Good morning all. Today my eyes do not itch. It feels a bit like a miracle. Yesterday they itched so badly i wanted to claw them out. I think it was the heater clicking on for the first time all year. it sent particles into the air that my eyes did not enjoy. And for the record, your eyeballs shouldn’t itch. it is just wrong when they do. But they are fine now. So we celebrate with, you guessed it, the morning prompt. Much easier to do when you don’t want to scratch your own eyes. Or so I think, let’s see. Ready? Set? Go.
I like this one. It sounds like it could be a fun character/situation to build a story around. Not sure what story yet. Probably one about ancient gods. I might want to revisit this one later.
Tuesday, October 19th: The sky was clear.
The sky was clear. This far up into the mountains the stars were many and of varying sizes. He hadn’t realized that. Where he lived it was possible on moonless nights to go a short way out of the city to see the stars. He had done so many times before. It was considered to be one of the most romantic of dates. While romance was never his strong suit, he tried and part of trying was taking dates to see the stars.
There were only a scattering in the sky. They were lovely, a handful of cold fire thrown across the black expanse of night.
He hadn’t realized until this trip that there was anything between the few pinpricks of light he saw. Here there were the familiar stars and then a multitude of smaller ones and then just for good measure, were a scattering of tiny bits of light, like diamond dust strewn across the whole scene in an effort to make every section of sky shine.
It was dazzling, otherworldly. As beautiful as it was though it made him feel somewhat off balance, as though something solid in his world shifted unexpectedly. The sky was the sky. It shouldn’t somehow become something else. Even though he knew it was a matter of his perspective, there was something that hit him hard about that sky.
He couldn’t stop looking up, as though afraid of what it might do when he turned his back. A laugh sounded behind him and he turned. Carlos was shaking his head at him.
“If you keep looking up, you will fall off the mountain,” Carlos told him. His breath foamed white around his mouth. With the drop of the sun, the air grew cold. Carlos sounded slightly breathy as he laughed. The air up here was thinner, their lungs working harder to draw in what was needed by their bodies. He felt a constant weight as though something was sitting on his chest. It wasn’t crushing, but it was constant.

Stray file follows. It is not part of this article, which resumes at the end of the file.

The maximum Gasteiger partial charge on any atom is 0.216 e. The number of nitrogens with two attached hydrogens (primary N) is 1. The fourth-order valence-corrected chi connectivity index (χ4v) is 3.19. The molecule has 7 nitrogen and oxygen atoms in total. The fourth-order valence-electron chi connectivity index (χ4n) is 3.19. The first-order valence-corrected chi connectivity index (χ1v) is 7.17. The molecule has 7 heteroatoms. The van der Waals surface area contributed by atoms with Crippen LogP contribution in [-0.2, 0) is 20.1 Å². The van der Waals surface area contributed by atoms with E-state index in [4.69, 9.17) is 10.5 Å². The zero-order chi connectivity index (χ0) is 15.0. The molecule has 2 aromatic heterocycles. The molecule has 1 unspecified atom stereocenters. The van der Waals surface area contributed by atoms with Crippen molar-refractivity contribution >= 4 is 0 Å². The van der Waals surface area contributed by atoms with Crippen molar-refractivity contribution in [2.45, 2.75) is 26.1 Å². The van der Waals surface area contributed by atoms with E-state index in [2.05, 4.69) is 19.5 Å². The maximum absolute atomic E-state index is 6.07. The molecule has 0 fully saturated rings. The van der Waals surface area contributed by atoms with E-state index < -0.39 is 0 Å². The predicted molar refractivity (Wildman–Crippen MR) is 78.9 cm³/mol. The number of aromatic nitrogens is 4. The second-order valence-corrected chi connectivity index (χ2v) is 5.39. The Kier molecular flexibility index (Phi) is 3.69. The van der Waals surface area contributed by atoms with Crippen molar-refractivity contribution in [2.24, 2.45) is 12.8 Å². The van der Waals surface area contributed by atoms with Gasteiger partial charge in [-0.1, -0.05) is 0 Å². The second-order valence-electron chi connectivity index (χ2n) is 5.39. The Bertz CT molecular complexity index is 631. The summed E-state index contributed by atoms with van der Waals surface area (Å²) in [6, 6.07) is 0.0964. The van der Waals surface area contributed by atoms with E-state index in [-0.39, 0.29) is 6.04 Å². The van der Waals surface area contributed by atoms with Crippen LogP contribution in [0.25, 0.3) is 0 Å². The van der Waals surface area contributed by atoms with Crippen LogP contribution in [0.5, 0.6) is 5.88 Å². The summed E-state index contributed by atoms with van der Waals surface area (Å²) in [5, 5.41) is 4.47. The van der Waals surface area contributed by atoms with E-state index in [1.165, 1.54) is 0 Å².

“You are right,” he replied. Over the course of the climb he learned to keep his sentences short, his words few. He walked back to the tents leaving Carlos and his amusement behind. As he entered his tent he tried to convince himself the sky wasn’t up to anything. It was just showing him what city lights and pollution clouds hid from him. It hadn’t changed, he had.
Still, there was a feeling on this mountain. A feeling of being watched, judged. It was as though something was waiting and watching. He zipped up his tent and climbed into his sleeping bag fully dressed. Only within its confines did he start to take off a few of his outer layers like shoes and outer jacket.
He kept his feelings to himself for fear of ridicule. Laughter at his amazement at the sky was one thing. He was a city boy, the sights of the countryside were new, they all knew that. That sort of teasing didn’t bother him. It was the rest. Even though there was nothing outward to distinguish him from the others, His ancestors lived here first, the others coming from wave after wave of immigrants. Some came looking for peace, others looking for war, all stayed and made this their home.
Even though most of his own history was wiped away under the new laws, new language, new gods, and new history, he remembered some of the old stories. Once his ancestors had sky gods, earth gods, water gods and even the mountains had their own gods associated with them.